What is a ‘Cramdown’ in Bankruptcy, and How Can it Help?

The public has been conditioned to view “bankruptcy” as a frightening event. It destroys finances, destroys your credit, and causes families to lose everything they own. Bankruptcy is a big decision that should not be taken without a significant amount of thought and consideration, but it helps countless people get a fresh financial start. 

Businesses have several types of bankruptcies to choose from, but individuals basically have two options: Chapter 7 and Chapter 13. Chapter 7 bankruptcy is what’s often referred to as a liquidation bankruptcy. Chapter 13 is known as reorganization of debts because filers usually get to keep most of their assets. There are benefits and drawbacks to each type, and you should not move forward with either without consulting an experienced Florida bankruptcy attorney. 

One potential benefit of Chapter 13 bankruptcies is the cramdown, or cram-down, option. Many people mistake a bankruptcy cramdown with debt consolidation, but they are separate actions. 

A cramdown is the procedure in which a debtor effectively reduces the amount owed on certain secured debts. A secured debt is a debt that is guaranteed by something tangible. The most common type of secured debt is a mortgage loan, which is technically a lien placed on your house by your mortgage lender.

When you cram down a secured debt in Chapter 13 bankruptcy, you notify your creditors that you will pay them back for your collateral (assets that secure the debts) based on their fair market value—even if the total amount you owe is more than their fair market value. Creditors hardly ever agree to this without court intervention, which is why you need to file for bankruptcy for the best shot at a cramdown.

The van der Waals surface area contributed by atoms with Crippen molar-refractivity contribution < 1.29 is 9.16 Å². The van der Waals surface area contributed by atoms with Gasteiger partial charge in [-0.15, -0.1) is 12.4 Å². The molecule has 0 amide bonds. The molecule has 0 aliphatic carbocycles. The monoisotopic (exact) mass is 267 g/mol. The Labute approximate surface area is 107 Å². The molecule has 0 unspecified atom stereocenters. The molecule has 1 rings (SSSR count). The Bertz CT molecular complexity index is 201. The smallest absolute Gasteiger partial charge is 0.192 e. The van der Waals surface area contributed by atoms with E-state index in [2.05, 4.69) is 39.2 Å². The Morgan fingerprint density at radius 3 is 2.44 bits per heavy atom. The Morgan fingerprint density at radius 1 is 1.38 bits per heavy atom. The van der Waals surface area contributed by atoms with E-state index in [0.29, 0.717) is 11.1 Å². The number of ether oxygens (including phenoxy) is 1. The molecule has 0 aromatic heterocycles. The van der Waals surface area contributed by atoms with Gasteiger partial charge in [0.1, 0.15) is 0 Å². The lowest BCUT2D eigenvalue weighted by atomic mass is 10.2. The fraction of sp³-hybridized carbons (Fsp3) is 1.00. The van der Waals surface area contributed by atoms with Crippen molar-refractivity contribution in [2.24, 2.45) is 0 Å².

Most people who use cramdowns in Chapter 13 bankruptcy use it to pay down car loans. It’s not uncommon for someone to owe substantially more on a car than they would get if they sold the car to someone else at fair market value. It’s a much better deal for car owners to do a cramdown in these situations. 

There are limits, though. One must own a car for at least 910 days before requesting a cramdown; this prevents people from purchasing cars and immediately filing for Chapter 13 bankruptcy. Additionally, debtors are not permitted to cram down mortgage loans on their primary residence. Instead, filers may request cramdowns on investment properties, home goods, vehicles, and various other assets.

Conclusion

A cramdown is an option for certain bankruptcy filers who want to lower principal payments and interest for certain assets. In theory, that sounds attractive to almost every filer. However, a cramdown is only available in certain situations. You should not file for bankruptcy based on the potential for cramdowns alone. 

The Law Offices of Ray Garcia, P.A. understands the difficult financial situation you’re in if you are even contemplating bankruptcy. Filing for bankruptcy could be the best thing for you in the long run, but we are committed to determining that with certainty. The only way to do that is to schedule a consultation to speak with our legal team. Call us today at (305) 227-4030 to discuss your bankruptcy and other legal needs.